Making a broader view on policy aspect, Pham Van Tan, Deputy Director General, Department of Meteorology, Hydrology and Climate Change, Ministry of Natural Resources and Environment of Vietnam, said Vietnam’s National Assembly passed amendments to the Law on Environment Protection on November 17, that includes a chapter of climate change and implementation responsibility for Paris Agreement.
It said the emission plan is compulsory for everyone from 2021. Vietnam will also set up a domestic carbon market for businesses.
Tan said Vietnam is the first among developing countries to have an implementation plan for the Paris Agreement in 2016, not long after signing the deal. On November 11, Vietnam was one of 20 countries that submitted the updated version of the Intended Nationally Determined Contribution. He said Vietnam announced a legal commitment, meaning that it will have to implement it.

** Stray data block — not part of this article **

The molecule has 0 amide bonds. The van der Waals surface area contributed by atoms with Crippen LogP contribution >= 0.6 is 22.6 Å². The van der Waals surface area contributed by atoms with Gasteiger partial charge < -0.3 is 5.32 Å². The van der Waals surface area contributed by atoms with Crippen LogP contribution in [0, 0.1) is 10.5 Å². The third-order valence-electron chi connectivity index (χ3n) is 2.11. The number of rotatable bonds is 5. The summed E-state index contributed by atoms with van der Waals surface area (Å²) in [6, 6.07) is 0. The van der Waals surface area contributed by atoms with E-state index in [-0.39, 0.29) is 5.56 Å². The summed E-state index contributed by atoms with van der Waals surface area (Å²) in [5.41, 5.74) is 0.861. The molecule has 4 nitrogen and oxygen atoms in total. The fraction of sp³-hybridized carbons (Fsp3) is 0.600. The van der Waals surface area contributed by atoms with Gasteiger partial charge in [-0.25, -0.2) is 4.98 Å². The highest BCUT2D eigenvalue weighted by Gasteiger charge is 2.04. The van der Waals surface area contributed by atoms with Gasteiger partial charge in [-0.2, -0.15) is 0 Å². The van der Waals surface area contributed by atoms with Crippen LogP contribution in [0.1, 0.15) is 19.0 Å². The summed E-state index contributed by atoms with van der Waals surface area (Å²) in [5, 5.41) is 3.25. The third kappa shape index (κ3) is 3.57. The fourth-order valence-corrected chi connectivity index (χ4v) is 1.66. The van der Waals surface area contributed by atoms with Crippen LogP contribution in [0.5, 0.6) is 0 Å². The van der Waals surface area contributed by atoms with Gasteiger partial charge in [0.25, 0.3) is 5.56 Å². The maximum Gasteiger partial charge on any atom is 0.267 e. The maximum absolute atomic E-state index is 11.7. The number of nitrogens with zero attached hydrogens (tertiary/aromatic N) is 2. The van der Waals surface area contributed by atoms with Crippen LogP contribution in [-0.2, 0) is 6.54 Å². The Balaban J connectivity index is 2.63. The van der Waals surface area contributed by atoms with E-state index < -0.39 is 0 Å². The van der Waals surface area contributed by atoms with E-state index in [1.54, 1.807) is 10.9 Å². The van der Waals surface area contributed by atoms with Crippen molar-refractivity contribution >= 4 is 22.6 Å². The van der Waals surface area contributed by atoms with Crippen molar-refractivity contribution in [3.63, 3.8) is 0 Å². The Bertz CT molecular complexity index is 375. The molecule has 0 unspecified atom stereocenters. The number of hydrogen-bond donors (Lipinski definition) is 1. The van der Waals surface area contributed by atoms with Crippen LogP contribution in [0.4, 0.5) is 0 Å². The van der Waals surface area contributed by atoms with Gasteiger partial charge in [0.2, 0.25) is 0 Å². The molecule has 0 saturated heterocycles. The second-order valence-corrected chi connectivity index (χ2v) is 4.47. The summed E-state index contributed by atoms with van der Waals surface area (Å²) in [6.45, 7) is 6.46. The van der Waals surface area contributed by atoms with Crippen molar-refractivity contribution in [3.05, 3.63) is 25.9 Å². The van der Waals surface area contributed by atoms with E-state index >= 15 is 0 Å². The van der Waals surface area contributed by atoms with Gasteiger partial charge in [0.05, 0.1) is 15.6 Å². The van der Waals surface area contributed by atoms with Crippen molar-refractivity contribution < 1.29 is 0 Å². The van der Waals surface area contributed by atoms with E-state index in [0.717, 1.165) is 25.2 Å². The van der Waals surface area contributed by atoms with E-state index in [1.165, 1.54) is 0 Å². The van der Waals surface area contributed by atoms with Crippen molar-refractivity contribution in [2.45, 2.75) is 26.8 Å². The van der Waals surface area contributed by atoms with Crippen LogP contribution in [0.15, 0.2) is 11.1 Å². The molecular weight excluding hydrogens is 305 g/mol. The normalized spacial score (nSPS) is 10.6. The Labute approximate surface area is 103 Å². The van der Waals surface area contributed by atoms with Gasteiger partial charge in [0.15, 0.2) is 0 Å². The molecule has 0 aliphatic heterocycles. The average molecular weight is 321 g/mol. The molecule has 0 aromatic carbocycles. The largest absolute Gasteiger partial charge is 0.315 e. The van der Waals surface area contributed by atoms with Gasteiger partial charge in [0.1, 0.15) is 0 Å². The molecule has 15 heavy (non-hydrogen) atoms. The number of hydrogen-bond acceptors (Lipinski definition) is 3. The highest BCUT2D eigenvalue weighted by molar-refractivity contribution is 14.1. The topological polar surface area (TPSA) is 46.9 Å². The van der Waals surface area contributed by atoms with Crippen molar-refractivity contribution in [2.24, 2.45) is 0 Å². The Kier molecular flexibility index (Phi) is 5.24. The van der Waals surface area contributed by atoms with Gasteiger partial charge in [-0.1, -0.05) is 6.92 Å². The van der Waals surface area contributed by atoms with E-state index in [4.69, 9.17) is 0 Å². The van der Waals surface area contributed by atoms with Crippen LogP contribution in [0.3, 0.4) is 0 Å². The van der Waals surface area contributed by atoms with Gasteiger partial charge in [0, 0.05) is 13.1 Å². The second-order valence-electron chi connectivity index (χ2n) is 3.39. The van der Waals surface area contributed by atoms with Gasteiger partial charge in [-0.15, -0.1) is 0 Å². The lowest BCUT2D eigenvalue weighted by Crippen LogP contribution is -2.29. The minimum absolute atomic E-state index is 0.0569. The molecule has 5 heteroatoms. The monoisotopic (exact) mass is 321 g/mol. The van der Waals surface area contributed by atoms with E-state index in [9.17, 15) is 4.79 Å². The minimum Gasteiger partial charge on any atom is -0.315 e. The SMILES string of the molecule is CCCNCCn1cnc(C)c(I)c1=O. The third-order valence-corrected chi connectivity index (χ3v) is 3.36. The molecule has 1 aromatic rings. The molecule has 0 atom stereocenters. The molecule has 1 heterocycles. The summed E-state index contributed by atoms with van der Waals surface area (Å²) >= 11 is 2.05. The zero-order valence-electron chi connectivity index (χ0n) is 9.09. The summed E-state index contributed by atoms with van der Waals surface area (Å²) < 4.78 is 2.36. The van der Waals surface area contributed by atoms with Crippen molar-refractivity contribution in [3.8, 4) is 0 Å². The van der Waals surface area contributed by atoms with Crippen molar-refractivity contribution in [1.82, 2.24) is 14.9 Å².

Ambassador Warnery said it is essential that countries act collectively by raising their climate ambition before the 26th UN climate change conference next year with new “nationally determined contributions” objectives based on low-emission development strategies.
So far, only a few countries in the world have done so, and Vietnam is one of them, he said. It has increased its ambition in greenhouse gas emissions reduction from 8 percent to 9 percent by 2030 without international aid, and from 25 to 27 percent with aid.
Within this optimistic context, the market has huge expectations of politicians, Khanh of GreenID said, adding, the “pressure on policymakers is enormous.”